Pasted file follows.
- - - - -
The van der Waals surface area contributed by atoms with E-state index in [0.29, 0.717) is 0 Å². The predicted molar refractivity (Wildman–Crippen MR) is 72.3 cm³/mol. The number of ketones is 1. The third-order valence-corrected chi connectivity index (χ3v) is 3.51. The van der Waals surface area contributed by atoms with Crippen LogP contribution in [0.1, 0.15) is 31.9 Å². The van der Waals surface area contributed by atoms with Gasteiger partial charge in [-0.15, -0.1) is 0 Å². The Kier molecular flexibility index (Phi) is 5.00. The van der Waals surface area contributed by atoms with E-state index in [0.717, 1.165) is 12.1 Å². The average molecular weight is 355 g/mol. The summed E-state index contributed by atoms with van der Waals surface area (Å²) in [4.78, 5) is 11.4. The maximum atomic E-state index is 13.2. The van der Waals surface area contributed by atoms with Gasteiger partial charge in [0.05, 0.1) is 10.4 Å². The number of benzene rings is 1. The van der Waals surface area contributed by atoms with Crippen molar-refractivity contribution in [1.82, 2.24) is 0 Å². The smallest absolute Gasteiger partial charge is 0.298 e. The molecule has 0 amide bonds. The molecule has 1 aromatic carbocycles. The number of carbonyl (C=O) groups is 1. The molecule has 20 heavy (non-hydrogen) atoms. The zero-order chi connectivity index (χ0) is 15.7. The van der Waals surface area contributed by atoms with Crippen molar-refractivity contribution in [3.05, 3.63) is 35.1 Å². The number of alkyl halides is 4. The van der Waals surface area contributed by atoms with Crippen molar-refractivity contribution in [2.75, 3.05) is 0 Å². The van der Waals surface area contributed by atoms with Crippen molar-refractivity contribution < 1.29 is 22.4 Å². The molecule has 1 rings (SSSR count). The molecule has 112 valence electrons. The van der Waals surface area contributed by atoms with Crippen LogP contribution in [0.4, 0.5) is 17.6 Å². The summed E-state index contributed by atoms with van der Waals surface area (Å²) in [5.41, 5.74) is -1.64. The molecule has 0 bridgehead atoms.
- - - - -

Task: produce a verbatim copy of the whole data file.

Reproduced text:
The van der Waals surface area contributed by atoms with E-state index in [0.29, 0.717) is 0 Å². The predicted molar refractivity (Wildman–Crippen MR) is 72.3 cm³/mol. The number of ketones is 1. The third-order valence-corrected chi connectivity index (χ3v) is 3.51. The van der Waals surface area contributed by atoms with Crippen LogP contribution in [0.1, 0.15) is 31.9 Å². The van der Waals surface area contributed by atoms with Gasteiger partial charge in [-0.15, -0.1) is 0 Å². The Kier molecular flexibility index (Phi) is 5.00. The van der Waals surface area contributed by atoms with E-state index in [0.717, 1.165) is 12.1 Å². The average molecular weight is 355 g/mol. The summed E-state index contributed by atoms with van der Waals surface area (Å²) in [4.78, 5) is 11.4. The maximum atomic E-state index is 13.2. The van der Waals surface area contributed by atoms with Gasteiger partial charge in [0.05, 0.1) is 10.4 Å². The number of benzene rings is 1. The van der Waals surface area contributed by atoms with Crippen molar-refractivity contribution in [1.82, 2.24) is 0 Å². The smallest absolute Gasteiger partial charge is 0.298 e. The molecule has 0 amide bonds. The molecule has 1 aromatic carbocycles. The number of carbonyl (C=O) groups is 1. The molecule has 20 heavy (non-hydrogen) atoms. The zero-order chi connectivity index (χ0) is 15.7. The van der Waals surface area contributed by atoms with Crippen molar-refractivity contribution in [3.05, 3.63) is 35.1 Å². The number of alkyl halides is 4. The van der Waals surface area contributed by atoms with Crippen molar-refractivity contribution in [2.75, 3.05) is 0 Å². The van der Waals surface area contributed by atoms with Crippen molar-refractivity contribution < 1.29 is 22.4 Å². The molecule has 1 rings (SSSR count). The molecule has 112 valence electrons. The van der Waals surface area contributed by atoms with Crippen LogP contribution in [0.4, 0.5) is 17.6 Å². The summed E-state index contributed by atoms with van der Waals surface area (Å²) in [5.41, 5.74) is -1.64. The molecule has 0 bridgehead atoms.